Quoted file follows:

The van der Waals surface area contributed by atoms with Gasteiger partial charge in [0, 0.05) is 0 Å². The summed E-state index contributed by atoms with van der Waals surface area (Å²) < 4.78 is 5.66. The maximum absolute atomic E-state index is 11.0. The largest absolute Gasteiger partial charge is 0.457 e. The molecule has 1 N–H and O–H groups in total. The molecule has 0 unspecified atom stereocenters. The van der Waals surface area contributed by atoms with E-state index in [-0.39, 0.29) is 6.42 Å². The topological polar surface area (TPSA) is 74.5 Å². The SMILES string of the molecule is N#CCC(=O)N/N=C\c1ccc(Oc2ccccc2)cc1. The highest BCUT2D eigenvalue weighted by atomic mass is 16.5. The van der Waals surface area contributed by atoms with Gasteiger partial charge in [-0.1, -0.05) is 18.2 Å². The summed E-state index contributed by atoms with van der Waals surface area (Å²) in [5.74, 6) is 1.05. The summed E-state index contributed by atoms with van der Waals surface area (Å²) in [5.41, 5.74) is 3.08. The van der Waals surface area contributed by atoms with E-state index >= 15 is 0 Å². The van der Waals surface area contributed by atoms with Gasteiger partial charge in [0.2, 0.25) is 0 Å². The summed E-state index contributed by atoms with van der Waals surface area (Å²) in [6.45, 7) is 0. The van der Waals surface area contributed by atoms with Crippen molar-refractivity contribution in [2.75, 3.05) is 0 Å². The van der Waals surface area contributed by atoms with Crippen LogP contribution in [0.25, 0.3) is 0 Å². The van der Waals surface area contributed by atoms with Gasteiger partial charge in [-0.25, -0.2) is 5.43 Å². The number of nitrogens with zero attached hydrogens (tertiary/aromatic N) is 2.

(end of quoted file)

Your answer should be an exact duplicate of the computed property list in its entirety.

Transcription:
The van der Waals surface area contributed by atoms with Gasteiger partial charge in [0, 0.05) is 0 Å². The summed E-state index contributed by atoms with van der Waals surface area (Å²) < 4.78 is 5.66. The maximum absolute atomic E-state index is 11.0. The largest absolute Gasteiger partial charge is 0.457 e. The molecule has 1 N–H and O–H groups in total. The molecule has 0 unspecified atom stereocenters. The van der Waals surface area contributed by atoms with E-state index in [-0.39, 0.29) is 6.42 Å². The topological polar surface area (TPSA) is 74.5 Å². The SMILES string of the molecule is N#CCC(=O)N/N=C\c1ccc(Oc2ccccc2)cc1. The highest BCUT2D eigenvalue weighted by atomic mass is 16.5. The van der Waals surface area contributed by atoms with Gasteiger partial charge in [-0.1, -0.05) is 18.2 Å². The summed E-state index contributed by atoms with van der Waals surface area (Å²) in [5.74, 6) is 1.05. The summed E-state index contributed by atoms with van der Waals surface area (Å²) in [5.41, 5.74) is 3.08. The van der Waals surface area contributed by atoms with E-state index >= 15 is 0 Å². The van der Waals surface area contributed by atoms with Gasteiger partial charge in [0.2, 0.25) is 0 Å². The summed E-state index contributed by atoms with van der Waals surface area (Å²) in [6.45, 7) is 0. The van der Waals surface area contributed by atoms with Crippen molar-refractivity contribution in [2.75, 3.05) is 0 Å². The van der Waals surface area contributed by atoms with Crippen LogP contribution in [0.25, 0.3) is 0 Å². The van der Waals surface area contributed by atoms with Gasteiger partial charge in [-0.25, -0.2) is 5.43 Å². The number of nitrogens with zero attached hydrogens (tertiary/aromatic N) is 2.